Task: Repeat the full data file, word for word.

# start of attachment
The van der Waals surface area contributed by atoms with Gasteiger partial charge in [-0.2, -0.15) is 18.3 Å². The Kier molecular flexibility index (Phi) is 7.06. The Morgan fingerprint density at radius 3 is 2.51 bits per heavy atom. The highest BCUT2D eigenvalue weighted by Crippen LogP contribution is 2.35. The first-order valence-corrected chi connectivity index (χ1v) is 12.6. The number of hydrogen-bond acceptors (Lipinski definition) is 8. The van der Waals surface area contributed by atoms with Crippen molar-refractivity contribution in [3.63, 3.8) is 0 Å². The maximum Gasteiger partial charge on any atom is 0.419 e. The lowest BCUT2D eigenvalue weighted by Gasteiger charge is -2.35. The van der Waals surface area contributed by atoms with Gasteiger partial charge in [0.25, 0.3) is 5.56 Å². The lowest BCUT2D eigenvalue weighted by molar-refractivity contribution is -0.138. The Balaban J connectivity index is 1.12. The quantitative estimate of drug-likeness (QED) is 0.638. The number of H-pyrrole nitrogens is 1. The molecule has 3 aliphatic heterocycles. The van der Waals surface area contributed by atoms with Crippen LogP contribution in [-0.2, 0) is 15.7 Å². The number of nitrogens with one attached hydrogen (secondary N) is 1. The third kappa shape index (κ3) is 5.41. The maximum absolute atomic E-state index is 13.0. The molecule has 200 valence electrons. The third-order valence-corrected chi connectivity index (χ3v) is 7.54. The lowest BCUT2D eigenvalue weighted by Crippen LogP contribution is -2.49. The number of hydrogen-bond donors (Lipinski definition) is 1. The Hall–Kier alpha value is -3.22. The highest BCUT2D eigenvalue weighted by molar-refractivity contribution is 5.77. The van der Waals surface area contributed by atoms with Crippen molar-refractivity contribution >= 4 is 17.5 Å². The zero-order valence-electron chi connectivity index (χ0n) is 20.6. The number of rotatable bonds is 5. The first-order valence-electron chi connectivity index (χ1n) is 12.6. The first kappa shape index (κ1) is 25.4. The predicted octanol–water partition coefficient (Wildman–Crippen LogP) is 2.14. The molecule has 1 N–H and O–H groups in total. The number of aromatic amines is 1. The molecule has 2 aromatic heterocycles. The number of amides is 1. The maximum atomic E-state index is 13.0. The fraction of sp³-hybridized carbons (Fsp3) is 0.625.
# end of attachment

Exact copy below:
The van der Waals surface area contributed by atoms with Gasteiger partial charge in [-0.2, -0.15) is 18.3 Å². The Kier molecular flexibility index (Phi) is 7.06. The Morgan fingerprint density at radius 3 is 2.51 bits per heavy atom. The highest BCUT2D eigenvalue weighted by Crippen LogP contribution is 2.35. The first-order valence-corrected chi connectivity index (χ1v) is 12.6. The number of hydrogen-bond acceptors (Lipinski definition) is 8. The van der Waals surface area contributed by atoms with Crippen molar-refractivity contribution in [3.63, 3.8) is 0 Å². The maximum Gasteiger partial charge on any atom is 0.419 e. The lowest BCUT2D eigenvalue weighted by Gasteiger charge is -2.35. The van der Waals surface area contributed by atoms with Gasteiger partial charge in [0.25, 0.3) is 5.56 Å². The lowest BCUT2D eigenvalue weighted by molar-refractivity contribution is -0.138. The Balaban J connectivity index is 1.12. The quantitative estimate of drug-likeness (QED) is 0.638. The number of H-pyrrole nitrogens is 1. The molecule has 3 aliphatic heterocycles. The van der Waals surface area contributed by atoms with Crippen LogP contribution in [-0.2, 0) is 15.7 Å². The number of nitrogens with one attached hydrogen (secondary N) is 1. The third kappa shape index (κ3) is 5.41. The maximum absolute atomic E-state index is 13.0. The molecule has 200 valence electrons. The third-order valence-corrected chi connectivity index (χ3v) is 7.54. The lowest BCUT2D eigenvalue weighted by Crippen LogP contribution is -2.49. The number of hydrogen-bond donors (Lipinski definition) is 1. The Hall–Kier alpha value is -3.22. The highest BCUT2D eigenvalue weighted by molar-refractivity contribution is 5.77. The van der Waals surface area contributed by atoms with Crippen molar-refractivity contribution >= 4 is 17.5 Å². The zero-order valence-electron chi connectivity index (χ0n) is 20.6. The number of rotatable bonds is 5. The first-order valence-electron chi connectivity index (χ1n) is 12.6. The first kappa shape index (κ1) is 25.4. The predicted octanol–water partition coefficient (Wildman–Crippen LogP) is 2.14. The molecule has 1 N–H and O–H groups in total. The number of aromatic amines is 1. The molecule has 2 aromatic heterocycles. The number of amides is 1. The maximum atomic E-state index is 13.0. The fraction of sp³-hybridized carbons (Fsp3) is 0.625.